To the Editor of the Scottish Congregational Magazine. MY DEAR SIR-While those of your readers who are members of the Union will deeply regret the vacancy which has occurred in the Secretaryship by the resignation of our esteemed brother, the Rev. David Russell, who has so long and so ably discharged its duties, they will also feel that a serious responsibility is laid upon them to secure an able and well-qualified successor for the vacant office. I write therefore to give expression to the opinion of many with whom I have conversed, that nothing should be done in this matter before our annual meeting next month, that will in any way fetter or anticipate the deliberative action of the Union. I would also venture to suggest to the members whether it would not be wise to take up as a preliminary consideration the question as to the best method of procedure in this and all similar elections, so that our action now may form a precedent for our future guidance.- I am, yours sincerely,

WILLIAM PULSFORD.

THE NEW SECRETARY. MR EDITOR-DEAR SIR– I presume the Committee, anxious to meet, as far as possible, the wishes of brethren, will gladly welcome such expressions of opinion as any of us may feel moved to give on the above important subject. In thinking over the question, “Who is to be the new Secretary ?” the names of not a few esteemed and well-qualified gentlemen occurred to me, any one of whom would make an admirable secretary. Then came the process of reducing the number to a short leet, which now contains two, one of whom is the Rev. James Ross, formerly of Stirling, now of Calcutta.

If I were sure that Mr Ross would accept the office (if offered to him), I would vote for him at once as the very man for us, possessed of every qualification desirable in a first-rate secretary, and, being already well-known to us all, from the prominent part he took in the formation of the annual con. ference.

But the time is so limited that we cannot ascertain from him how he would regard any such proposal.

In these circumstances, I gladly fall back upon the other brother whose name I have bracketed with that of Mr Ross, viz., the Rev. Thomas Brisbane of Cambuslang. He is not (from no fault of his) so well known to the denomination as Mr Ross was, but I am satisfied that the Congregational Union would be fortunate in securing his services. If the chief qualifications for the office are such as these :—Sterling worth, clear intelligence, sound judgment, practical sagacity, painstaking assiduity, strong attachment to our distinctive principles, enlightened evangelistic zeal, and, last but not least, vigorous health and active habits, then our brother has all these in a very high degree. He has not only the experience of a lengthened pastorate, but he has also studied deeply the condition of our churches, and the various questions being agitated amongst us. We need just such as he is, a man with some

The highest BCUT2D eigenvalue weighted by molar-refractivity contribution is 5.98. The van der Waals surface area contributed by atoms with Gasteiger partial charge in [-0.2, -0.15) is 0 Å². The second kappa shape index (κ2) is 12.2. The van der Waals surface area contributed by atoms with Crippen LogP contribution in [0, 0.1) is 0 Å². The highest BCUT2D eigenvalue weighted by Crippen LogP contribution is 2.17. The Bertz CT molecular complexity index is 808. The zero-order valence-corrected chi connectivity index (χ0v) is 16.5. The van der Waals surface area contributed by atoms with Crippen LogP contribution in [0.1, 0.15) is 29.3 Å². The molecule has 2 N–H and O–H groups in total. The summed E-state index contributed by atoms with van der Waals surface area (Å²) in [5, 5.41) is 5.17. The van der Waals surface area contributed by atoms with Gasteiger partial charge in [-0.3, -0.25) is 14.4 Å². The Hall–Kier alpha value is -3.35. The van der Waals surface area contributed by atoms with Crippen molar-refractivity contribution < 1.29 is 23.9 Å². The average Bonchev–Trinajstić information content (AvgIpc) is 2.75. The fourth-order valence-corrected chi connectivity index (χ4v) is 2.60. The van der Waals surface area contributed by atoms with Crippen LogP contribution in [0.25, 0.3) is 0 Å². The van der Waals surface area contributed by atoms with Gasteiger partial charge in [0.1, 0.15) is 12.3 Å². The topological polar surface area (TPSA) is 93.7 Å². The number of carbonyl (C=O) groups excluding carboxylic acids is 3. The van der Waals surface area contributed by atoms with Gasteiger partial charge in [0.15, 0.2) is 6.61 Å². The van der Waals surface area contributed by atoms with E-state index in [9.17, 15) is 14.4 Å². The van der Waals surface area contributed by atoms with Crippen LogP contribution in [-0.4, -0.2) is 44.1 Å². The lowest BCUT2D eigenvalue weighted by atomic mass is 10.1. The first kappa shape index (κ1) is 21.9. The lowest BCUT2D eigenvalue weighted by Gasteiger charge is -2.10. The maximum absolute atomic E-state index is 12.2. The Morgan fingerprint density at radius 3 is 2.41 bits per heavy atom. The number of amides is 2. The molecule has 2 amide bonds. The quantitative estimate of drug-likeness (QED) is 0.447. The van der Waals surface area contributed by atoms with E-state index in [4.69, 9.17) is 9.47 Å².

go” in him, self-possessed, yet earnest, cautious, yet aggressive, conciliatory in manner, yet resolute in spirit, and prompt in action. We should be glad to see our new Secretary set free altogether from pastoral work, but if that cannot be just yet, Mr Brisbane would have the advantage of residing in the immediate vicinity of a large city, and yet not burdened with the absorbing labours and fretting cares of a city charge.

With all deference to our brethren in and out of the Committee, I thus contribute my quota to the settlement of this important question. I am, dear Sir, yours very truly,

JOHN DOUGLAS. Glasgow, 4th February 1876.

THE RESPONSIBILITY OF THE CHURCH IN THE ADMISSION

OF MEMBERS. DEAR SIR-There is an article in your January number by the Rev. W. D. Knowles which deserves the attention of all your readers. The paper is not only carefully and ably written, but it treats of a subject of great importance to our churches, and indeed to all Christian churches in the land. The subject of the article is, “ The responsibility of the church in the admission of Members.” Mr Knowles says—“ It is willingly conceded, indeed, that of late years a decided improvement has been witnessed in some quarters, in the standard of admission to Christian fellowship.”. However far this may be true in reference to other communions, it is questionable whether there has been any improvenient in this matter among our own churches. We still hold the principle that none ought to be members of the church but those that have passed from death unto life, but it seems doubtful whether we are not more easily satisfied with the evidence required for this great spiritual change than we ever were,-perhaps I should say, more easily satisfied than we ought to befor much as we honour our Fathers, we do not consider them models in all things. In some of our first churches there was, I daresay, too much rigidity. The forms through which the applicants had to pass were perhaps too stereotyped and too inquisitorial. But is there not in the present day a tendency to the other extreme? It has, at least, been often contended that nearly all the usual forms of admission should be laid aside, that even the deputation of two brethren to deal with the applicant should be dispensed with. It has been said that the testimony of the pastor is quite enough. I earnestly hope that this plan may never become general in our churches,